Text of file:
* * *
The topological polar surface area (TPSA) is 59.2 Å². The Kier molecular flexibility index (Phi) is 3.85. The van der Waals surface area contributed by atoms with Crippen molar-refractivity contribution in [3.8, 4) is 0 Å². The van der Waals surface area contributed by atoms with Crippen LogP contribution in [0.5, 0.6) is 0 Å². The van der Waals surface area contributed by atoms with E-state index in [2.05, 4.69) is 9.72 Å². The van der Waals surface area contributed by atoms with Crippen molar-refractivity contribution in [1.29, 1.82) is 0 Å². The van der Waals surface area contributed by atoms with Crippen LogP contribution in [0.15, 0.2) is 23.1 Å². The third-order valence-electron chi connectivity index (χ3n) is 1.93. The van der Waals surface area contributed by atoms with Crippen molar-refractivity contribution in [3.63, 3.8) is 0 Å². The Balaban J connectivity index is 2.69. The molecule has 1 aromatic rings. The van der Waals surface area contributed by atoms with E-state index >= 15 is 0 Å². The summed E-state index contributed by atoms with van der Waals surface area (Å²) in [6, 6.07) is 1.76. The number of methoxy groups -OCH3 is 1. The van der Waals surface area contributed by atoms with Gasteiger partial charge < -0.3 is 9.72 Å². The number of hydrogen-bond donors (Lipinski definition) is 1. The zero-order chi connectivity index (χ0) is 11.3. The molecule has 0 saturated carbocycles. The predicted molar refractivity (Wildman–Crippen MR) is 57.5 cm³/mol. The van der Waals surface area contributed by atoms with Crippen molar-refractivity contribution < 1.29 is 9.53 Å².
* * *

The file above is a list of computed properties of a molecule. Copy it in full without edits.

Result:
The topological polar surface area (TPSA) is 59.2 Å². The Kier molecular flexibility index (Phi) is 3.85. The van der Waals surface area contributed by atoms with Crippen molar-refractivity contribution in [3.8, 4) is 0 Å². The van der Waals surface area contributed by atoms with Crippen LogP contribution in [0.5, 0.6) is 0 Å². The van der Waals surface area contributed by atoms with E-state index in [2.05, 4.69) is 9.72 Å². The van der Waals surface area contributed by atoms with Crippen molar-refractivity contribution in [1.29, 1.82) is 0 Å². The van der Waals surface area contributed by atoms with Crippen LogP contribution in [0.15, 0.2) is 23.1 Å². The third-order valence-electron chi connectivity index (χ3n) is 1.93. The van der Waals surface area contributed by atoms with Crippen molar-refractivity contribution in [3.63, 3.8) is 0 Å². The Balaban J connectivity index is 2.69. The molecule has 1 aromatic rings. The van der Waals surface area contributed by atoms with E-state index >= 15 is 0 Å². The summed E-state index contributed by atoms with van der Waals surface area (Å²) in [6, 6.07) is 1.76. The number of methoxy groups -OCH3 is 1. The van der Waals surface area contributed by atoms with Gasteiger partial charge < -0.3 is 9.72 Å². The number of hydrogen-bond donors (Lipinski definition) is 1. The zero-order chi connectivity index (χ0) is 11.3. The molecule has 0 saturated carbocycles. The predicted molar refractivity (Wildman–Crippen MR) is 57.5 cm³/mol. The van der Waals surface area contributed by atoms with Crippen molar-refractivity contribution < 1.29 is 9.53 Å².